Researchers have updated the portfolio of competencies for high-performing HR professionals.
What does it take to make it big in HR? What skills and expertise do you need?
Since 1988, Dave Ulrich, professor of business administration at the University of Michigan, and his associates have been on a quest to provide the answers. This year, they’ve released an all-new 2007 Human Resource Competency Study (HRCS). The findings and interpretations lay out professional guidance for HR for at least the next few years.
“People want to know what set of skills high-achieving HR people need to perform even better,” says Ulrich, co-director of the project along with Wayne Brockbank, also a professor of business at the University of Michigan.
Conducted under the auspices of the Ross School of Business at the University of Michigan and The RBL Group in Salt Lake City, with regional partners including the Society for Human Resource Management (SHRM) in North America and other institutions in Latin America, Europe, China and Australia, HRCS is the longest-running, most extensive global HR competency study in existence. “In reaching our conclusions, we’ve looked across more than 400 companies and are able to report with statistical accuracy what HR executives say and do,” Ulrich says.
“The research continues to demonstrate the dynamic nature of the human resource management profession,” says SHRM President and CEO Susan R. Meisinger, SPHR. “The findings also highlight what an exciting time it is to be in the profession. We continue to have the ability to really add value to an organization.”
“HRCS is foundational work that is really important to HR as a profession,” says Cynthia McCague, senior vice president of the Coca-Cola Co., who participated in the study. “They have created and continue to enhance a framework for thinking about how HR drives organizational performance.”
Researchers identified six core competencies that high-performing HR professionals embody. These supersede the five competencies outlined in the 2002 HRCS—the last study published—reflecting the continuing evolution of the HR profession. Each competency is broken out into performance elements.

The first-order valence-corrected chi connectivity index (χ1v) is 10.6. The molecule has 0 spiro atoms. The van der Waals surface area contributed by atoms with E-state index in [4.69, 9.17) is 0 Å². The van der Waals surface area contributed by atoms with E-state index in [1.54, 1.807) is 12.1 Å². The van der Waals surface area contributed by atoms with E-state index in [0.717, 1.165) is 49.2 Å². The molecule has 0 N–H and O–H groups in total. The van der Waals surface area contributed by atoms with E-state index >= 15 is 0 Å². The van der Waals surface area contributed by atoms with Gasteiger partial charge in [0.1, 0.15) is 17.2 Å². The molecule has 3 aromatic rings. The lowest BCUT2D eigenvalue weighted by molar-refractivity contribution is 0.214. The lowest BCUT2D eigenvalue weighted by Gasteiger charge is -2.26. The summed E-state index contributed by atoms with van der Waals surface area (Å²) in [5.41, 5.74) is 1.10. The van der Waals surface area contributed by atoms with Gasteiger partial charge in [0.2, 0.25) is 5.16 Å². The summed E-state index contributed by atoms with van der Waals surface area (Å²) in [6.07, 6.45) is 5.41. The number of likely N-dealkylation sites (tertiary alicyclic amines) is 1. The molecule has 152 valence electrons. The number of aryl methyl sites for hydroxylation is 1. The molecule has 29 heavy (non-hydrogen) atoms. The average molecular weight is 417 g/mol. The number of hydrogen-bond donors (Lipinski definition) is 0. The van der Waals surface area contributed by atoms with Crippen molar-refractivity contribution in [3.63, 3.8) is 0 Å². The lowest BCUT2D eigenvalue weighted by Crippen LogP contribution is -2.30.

“This is the fifth round, so we can look at past models and compare where the profession is going,” says Evren Esen, survey program manager at SHRM, which provided the sample of HR professionals surveyed in North America. “We can actually see the profession changing. Some core areas remain the same, but others, based on how the raters assess and perceive HR, are new.” (For more information, see “The Competencies and Their Elements,” at right.)
To some degree, the new competencies reflect a change in nomenclature or a shuffling of the competency deck. However, there are some key differences.
Five years ago, HR’s role in managing culture was embedded within a broader competency. Now its importance merits a competency of its own. Knowledge of technology, a stand-alone competency in 2002, now appears within Business Ally. In other instances, the new competencies carry expectations that promise to change the way HR views its role. For example, the Credible Activist calls for HR to eschew neutrality and to take a stand—to practice the craft “with an attitude.”
To put the competencies in perspective, it’s helpful to view them as a three-tier pyramid with Credible Activist at the pinnacle.
Credible Activist. This competency is the top indicator in predicting overall outstanding performance, suggesting that mastering it should be a priority. “You’ve got to be good at all of them, but, no question, [this competency] is key,” Ulrich says. “But you can’t be a Credible Activist without having all the other competencies. In a sense, it’s the whole package.”
“It’s a deal breaker,” agrees Dani Johnson, project manager of the Human Resource Competency Study at The RBL Group in Salt Lake City. “If you don’t come to the table with it, you’re done. It permeates everything you do.”
The Credible Activist is at the heart of what it takes to be an effective HR leader. “The best HR people do not hold back; they step forward and advocate for their position,” says Susan Harmansky, SPHR, senior director of domestic restaurant operations for HR at Papa John’s International in Louisville, Ky., and former chair of the Human Resource Certification Institute. “CEOs are not waiting for HR to come in with options—they want your recommendations; they want you to speak from your position as an expert, similar to what you see from legal or finance executives.”
“You don’t want to be credible without being an activist, because essentially you’re worthless to the business,” Johnson says. “People like you, but you have no impact. On the other hand, you don’t want to be an activist without being credible. You can be dangerous in a situation like that.”